appointment, and if he and Susan still held the same mind, why then—-
&c. &c. Such was Susan’s fate, as communicated to her by Mrs. Bell and
Hetta. She sat still and wept when she heard it; but she did not
complain. She had always felt that Hetta would be against her.
“Mayn’t I see him, then?” she said through, her tears.
Hetta thought she had better not. Mrs. Bell thought she might. Phineas
decided that they might shake hands, but only in full conclave. There
was to be no lovers’ farewell. Aaron was to leave the house at half-past
five; but before he went Susan should be called down. Poor Susan! She
sat down and bemoaned herself; uncomplaining, but very sad.
Susan was soft, feminine, and manageable. But Aaron Dunn was not very
soft, was especially masculine, and in some matters not easily
manageable. When Mr. Beckard in the widow’s presence–Hetta had retired
in obedience to her lover–informed him of the court’s decision, there
came over his face the look which he had worn when he burned the
picture. “Mrs. Bell,” he said, “had encouraged his engagement; and he
did not understand why other people should now come and disturb it.”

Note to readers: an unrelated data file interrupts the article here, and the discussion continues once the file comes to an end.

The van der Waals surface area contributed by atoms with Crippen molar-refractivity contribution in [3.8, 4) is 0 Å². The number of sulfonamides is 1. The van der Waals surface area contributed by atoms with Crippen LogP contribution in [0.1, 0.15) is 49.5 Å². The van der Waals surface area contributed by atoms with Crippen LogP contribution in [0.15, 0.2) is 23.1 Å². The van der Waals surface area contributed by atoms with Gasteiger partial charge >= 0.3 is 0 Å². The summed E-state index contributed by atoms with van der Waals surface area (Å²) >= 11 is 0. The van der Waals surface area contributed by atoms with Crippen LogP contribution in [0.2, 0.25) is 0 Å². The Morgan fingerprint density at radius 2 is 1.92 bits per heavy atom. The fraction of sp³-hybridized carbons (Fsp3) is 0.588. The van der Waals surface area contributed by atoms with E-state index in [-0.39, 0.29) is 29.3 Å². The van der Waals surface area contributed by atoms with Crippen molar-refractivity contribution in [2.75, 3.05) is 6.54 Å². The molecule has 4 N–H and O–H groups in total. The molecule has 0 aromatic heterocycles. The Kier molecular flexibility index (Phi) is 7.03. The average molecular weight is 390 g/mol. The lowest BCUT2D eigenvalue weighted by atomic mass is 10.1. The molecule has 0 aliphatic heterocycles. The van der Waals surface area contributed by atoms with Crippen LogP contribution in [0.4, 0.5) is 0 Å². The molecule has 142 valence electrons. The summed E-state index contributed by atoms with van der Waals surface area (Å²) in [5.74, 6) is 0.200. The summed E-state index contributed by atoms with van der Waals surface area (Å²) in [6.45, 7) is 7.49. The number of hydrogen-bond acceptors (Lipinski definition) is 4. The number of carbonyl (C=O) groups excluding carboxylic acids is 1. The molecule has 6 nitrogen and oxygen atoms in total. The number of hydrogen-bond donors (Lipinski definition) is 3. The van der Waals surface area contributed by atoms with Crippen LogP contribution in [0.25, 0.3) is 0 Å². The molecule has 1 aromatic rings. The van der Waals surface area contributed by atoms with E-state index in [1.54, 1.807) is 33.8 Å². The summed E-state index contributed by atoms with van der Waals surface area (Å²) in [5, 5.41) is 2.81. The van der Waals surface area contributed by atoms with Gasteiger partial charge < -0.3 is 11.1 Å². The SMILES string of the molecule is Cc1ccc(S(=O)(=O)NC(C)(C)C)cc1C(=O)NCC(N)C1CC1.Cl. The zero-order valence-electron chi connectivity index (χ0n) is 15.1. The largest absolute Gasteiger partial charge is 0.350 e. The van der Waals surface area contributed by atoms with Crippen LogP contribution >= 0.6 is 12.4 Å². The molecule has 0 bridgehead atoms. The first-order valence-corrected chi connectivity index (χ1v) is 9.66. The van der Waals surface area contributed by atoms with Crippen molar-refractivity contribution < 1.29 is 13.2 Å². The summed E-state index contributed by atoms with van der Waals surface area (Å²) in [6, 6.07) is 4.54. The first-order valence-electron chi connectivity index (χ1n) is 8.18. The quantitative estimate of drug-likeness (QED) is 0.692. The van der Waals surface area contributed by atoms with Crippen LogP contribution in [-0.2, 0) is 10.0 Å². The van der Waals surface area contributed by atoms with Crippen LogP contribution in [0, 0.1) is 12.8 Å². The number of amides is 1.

“Not an engagement, Aaron,” said Mrs. Bell piteously.
“He was able and willing to work,” he said, “and knew his profession.
What young man of his age had done better than he had?” and he glanced
round at them with perhaps more pride than was quite becoming.
Then Mr. Beckard spoke out, very wisely no doubt, but perhaps a little
too much at length. Sons and daughters, as well as fathers and mothers,
will know very well what he said; so I need not repeat his words. I
cannot say that Aaron listened with much attention, but he understood
perfectly what the upshot of it was. Many a man understands the purport
of many a sermon without listening to one word in ten. Mr. Beckard meant
to be kind in his manner; indeed was so, only that Aaron could not
accept as kindness any interference on his part.
“I’ll tell you what, Mrs. Bell,” said he. “I look upon myself as engaged
to her. And I look on her as engaged to me. I tell you so fairly; and I
believe that’s her mind as well as mine.”
“But, Aaron, you won’t try to see her–or to write to her,–not in
secret; will you?”
“When I try to see her, I’ll come and knock at this door; and if I write
to her, I’ll write to her full address by the post. I never did and
never will do anything in secret.”
“I know you’re good and honest,” said the widow with her handkerchief to
her eyes.
“Then why do you separate us?” asked he, almost roughly. “I suppose I
may see her at any rate before I go. My time’s nearly up now, I guess.”
And then Susan was called for, and she and Hetta came down together.
Susan crept in behind her sister. Her eyes were red with weeping, and
her appearance was altogether disconsolate. She had had a lover for a
week, and now she was to be robbed of him.
“Good-bye, Susan,” said Aaron, and he walked up to her without